Friday started early again for us back at the Heiniken stage where we saw Kurt Vile and the Violators. Vile’s excellent new album ‘Walkin on a Pretty Daze’ has already matured into one of the most fulfilling and re-playable records released this year and I bored my companions prior to his set with my half-baked theory about the surprising depth of feeling and sensitive and wise reflection in his music and how a lot of the emotion in his songs gets overlooked in light of his stoner drawl and slacker appearance. The set drew mostly from the new LP and Vile’s electric guitar driven jams which was a good move considering he could have potentially looked pretty lost up there on such a big stage at such an early hour. ‘Tomboy’ from ‘Smoke Ring For My Halo’ was the only solo acoustic song aired and the band finished with a rip roaring psychedelic maelstrom that surprised me in its heaviness.
By far the quietest day at the festival for us Friday provided a welcome opportunity to relax, explore the festival site and merchandise stands and have the chance to have a couple of beers without having to dash of from stage to stage every hour. After wandering for a while next up were Django Django who played to one of the busiest crowds we witnessed outside of headline acts at the Heineken as the sun settled. I’ve seen them once before and felt that their live show came across a little weak and limp sounding compared to the ambition of the album. Thankfully they beefed up many of their songs with some extended intros and keyboard grooves which made for a more enjoyable show but still left me coming away with the feeling that they could really do with an extra member in order to have a more powerful live presence. ‘Hail Bop’ went down a treat with the locals in the crowd as did a few other songs which leads me to believe that Django Django must be as omnipresent on Spanish TV adverts as they are in the UK.
We had another lull in the programme after Django Django, mostly as a result of the unfortunate late cancellation by Rodriguez, before heading over to the Primavera stage to catch the first few tracks of The Breeders. We basically had the intention of just seeing ‘Cannonball’ (which was again a real treat) and then heading of which seemed to be the plans for many others in the crowd.
The next full set we saw was James Blake back at the Primavera stage. I’d heard good things about his new touring band and they didn’t disappoint. I honestly don’t think I’ve ever heard sub bass as deep and gut shaking as I did throughout his performance. Having not given his new album enough listens prior to seeing him so much of the material was fresh to my ears but came across well and suggested a more direct and inviting record than his debut. I was especially impressed by the rousing rendition of ‘CKCY’ which evidenced that Blake could pull off a more conventional dance sound wonderfully if only he wished. It was surreal, and kind of frightening, to hear a bunch of drunken English girls behind us singing along to ‘Limit to Your Love’, especially considering how intense the bass was in the middle section.
After a bit of deliberation about whether to see Swans and Goat I decided to go see Blur’s headline set instead. I’ve never been a big fan of the band or the entire Britpop movement but past Primavera’s have resulted in me seeing excellent gigs by Pulp and Suede both of which opened doors for a renewed sense of appreciation for them. I was also conscious of the fact that Blur would present the only opportunity of the weekend to see a big headline performance that would get the crowd worked up. Their set did that and more and I was pleased to see some of my favorite tracks from ‘13’ (the Blur album I’m fondest of) receiving emotional live performances. As a casual fan I was surprised to find that I knew almost everything they played and even if I didn’t dig much of it first time round I got swept up the euphoria of the crowd and had a great time. Also, everyone needs to experience ‘Song 2’ live at least once.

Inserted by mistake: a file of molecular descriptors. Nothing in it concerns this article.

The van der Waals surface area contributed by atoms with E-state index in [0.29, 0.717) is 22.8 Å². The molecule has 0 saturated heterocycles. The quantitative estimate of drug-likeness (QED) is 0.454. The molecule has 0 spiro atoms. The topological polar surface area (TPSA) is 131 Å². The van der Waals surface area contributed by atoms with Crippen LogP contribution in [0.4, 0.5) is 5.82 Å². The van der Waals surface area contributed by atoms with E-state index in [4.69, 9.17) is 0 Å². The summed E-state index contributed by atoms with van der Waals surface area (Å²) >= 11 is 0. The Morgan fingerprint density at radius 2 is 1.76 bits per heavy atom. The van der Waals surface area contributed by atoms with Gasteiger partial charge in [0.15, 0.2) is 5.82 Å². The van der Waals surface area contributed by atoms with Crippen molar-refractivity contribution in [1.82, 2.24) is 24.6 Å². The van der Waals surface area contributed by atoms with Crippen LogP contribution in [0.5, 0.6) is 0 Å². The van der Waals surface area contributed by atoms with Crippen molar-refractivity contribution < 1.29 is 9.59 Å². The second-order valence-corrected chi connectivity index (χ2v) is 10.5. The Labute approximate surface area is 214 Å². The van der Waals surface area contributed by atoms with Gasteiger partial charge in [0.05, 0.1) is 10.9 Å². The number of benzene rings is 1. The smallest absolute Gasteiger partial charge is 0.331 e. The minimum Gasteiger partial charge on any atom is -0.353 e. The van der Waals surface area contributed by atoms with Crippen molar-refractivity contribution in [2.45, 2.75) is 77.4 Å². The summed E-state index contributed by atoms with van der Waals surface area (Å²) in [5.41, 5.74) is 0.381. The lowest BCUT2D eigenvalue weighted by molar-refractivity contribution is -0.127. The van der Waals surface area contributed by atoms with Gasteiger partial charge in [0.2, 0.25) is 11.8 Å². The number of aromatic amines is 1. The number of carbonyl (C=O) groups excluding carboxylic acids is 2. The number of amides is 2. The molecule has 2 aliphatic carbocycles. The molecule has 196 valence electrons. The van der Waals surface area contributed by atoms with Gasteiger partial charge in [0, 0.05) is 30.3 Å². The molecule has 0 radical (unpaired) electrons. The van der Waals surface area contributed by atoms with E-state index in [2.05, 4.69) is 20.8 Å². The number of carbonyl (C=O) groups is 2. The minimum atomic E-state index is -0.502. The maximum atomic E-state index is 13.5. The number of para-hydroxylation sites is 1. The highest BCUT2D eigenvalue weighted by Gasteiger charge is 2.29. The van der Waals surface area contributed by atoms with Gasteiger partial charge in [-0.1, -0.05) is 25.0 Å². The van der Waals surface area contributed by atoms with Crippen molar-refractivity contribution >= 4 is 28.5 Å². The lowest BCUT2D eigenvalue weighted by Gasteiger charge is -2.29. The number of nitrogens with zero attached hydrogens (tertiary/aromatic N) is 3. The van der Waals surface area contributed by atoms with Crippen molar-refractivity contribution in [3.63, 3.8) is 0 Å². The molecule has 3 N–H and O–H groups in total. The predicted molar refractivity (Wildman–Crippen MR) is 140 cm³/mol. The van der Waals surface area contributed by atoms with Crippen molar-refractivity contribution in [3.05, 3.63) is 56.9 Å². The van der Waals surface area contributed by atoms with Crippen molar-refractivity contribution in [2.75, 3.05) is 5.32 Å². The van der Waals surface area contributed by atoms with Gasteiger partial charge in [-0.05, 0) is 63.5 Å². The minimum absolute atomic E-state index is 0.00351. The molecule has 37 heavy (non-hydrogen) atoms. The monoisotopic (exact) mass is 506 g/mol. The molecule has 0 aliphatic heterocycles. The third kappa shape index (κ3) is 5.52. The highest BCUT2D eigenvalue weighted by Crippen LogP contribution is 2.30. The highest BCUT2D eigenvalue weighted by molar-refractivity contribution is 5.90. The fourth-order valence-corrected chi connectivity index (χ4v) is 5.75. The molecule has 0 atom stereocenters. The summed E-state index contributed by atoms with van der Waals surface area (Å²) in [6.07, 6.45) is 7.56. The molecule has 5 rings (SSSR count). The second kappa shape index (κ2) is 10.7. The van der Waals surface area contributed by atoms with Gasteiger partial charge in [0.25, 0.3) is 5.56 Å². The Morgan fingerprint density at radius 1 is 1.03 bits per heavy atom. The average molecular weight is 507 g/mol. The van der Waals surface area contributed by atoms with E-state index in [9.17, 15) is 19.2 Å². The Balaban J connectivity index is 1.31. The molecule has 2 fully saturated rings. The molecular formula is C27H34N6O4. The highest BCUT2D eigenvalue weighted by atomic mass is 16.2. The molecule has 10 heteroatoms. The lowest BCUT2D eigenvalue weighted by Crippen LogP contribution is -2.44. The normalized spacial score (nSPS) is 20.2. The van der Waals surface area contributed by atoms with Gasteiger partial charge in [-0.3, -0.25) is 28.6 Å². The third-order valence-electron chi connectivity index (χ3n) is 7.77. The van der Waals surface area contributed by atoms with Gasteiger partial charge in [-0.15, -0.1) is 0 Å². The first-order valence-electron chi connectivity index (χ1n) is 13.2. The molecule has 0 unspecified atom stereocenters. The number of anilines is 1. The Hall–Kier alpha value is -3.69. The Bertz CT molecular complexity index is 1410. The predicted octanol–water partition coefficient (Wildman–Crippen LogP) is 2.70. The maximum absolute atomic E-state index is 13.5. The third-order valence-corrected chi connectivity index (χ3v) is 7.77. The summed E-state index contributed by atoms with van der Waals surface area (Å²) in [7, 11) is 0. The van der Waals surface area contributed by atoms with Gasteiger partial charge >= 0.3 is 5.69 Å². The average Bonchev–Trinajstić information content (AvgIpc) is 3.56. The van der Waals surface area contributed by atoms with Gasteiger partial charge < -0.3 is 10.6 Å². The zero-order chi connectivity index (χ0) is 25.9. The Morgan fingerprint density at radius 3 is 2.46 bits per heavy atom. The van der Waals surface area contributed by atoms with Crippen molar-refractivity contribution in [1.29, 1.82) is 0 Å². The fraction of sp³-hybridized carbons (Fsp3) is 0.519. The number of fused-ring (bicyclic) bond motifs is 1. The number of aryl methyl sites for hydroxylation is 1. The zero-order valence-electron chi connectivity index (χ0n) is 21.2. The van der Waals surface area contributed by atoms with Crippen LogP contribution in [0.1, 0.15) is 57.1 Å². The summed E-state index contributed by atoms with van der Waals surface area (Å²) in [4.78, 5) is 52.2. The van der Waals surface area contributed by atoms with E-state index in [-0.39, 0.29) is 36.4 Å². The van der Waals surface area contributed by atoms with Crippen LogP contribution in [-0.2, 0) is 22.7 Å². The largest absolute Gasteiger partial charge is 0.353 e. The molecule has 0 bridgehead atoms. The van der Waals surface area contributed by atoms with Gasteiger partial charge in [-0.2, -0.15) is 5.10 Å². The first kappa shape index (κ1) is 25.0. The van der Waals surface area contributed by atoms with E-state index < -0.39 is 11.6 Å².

Last up were The Knife whose set began at the rather intimidating time of 3.20am. Prior to the festival they had been one of my most anticipated acts but I found my motivation to see them diluted by some of the quite hysterical reactions their London shows received earlier in the month. Being familiar with their live sets only through the bonus DVD on the special edition of ‘Silent Shout’ I’d initially hoped for the same stripped back show which highlighted the individual strengths of both members rather than the amateur creative dance ensemble mime performance that it was. Nonetheless I found myself enjoying it a lot more than I’d thought I would. We stood at the back where we could dance freely which had the added advantage of rendering the visual side of the performance redundant to us. It did sound to me like Karin was singing live on most of the tracks although I was skeptical about whether or not any actual instruments were being played on stage. Thankfully their new album ‘Shaking the Habitual’ is so great that I was able to enjoy the gig, even if it was just that album being played loud over the PA most of the time. Much as I felt the show wasn’t the spectacular failure some people had suggested after their London gig I do appreciate that it probably wouldn’t stand up and would look a bit ridiculous in the more scrutinizing environment of an indoor venue.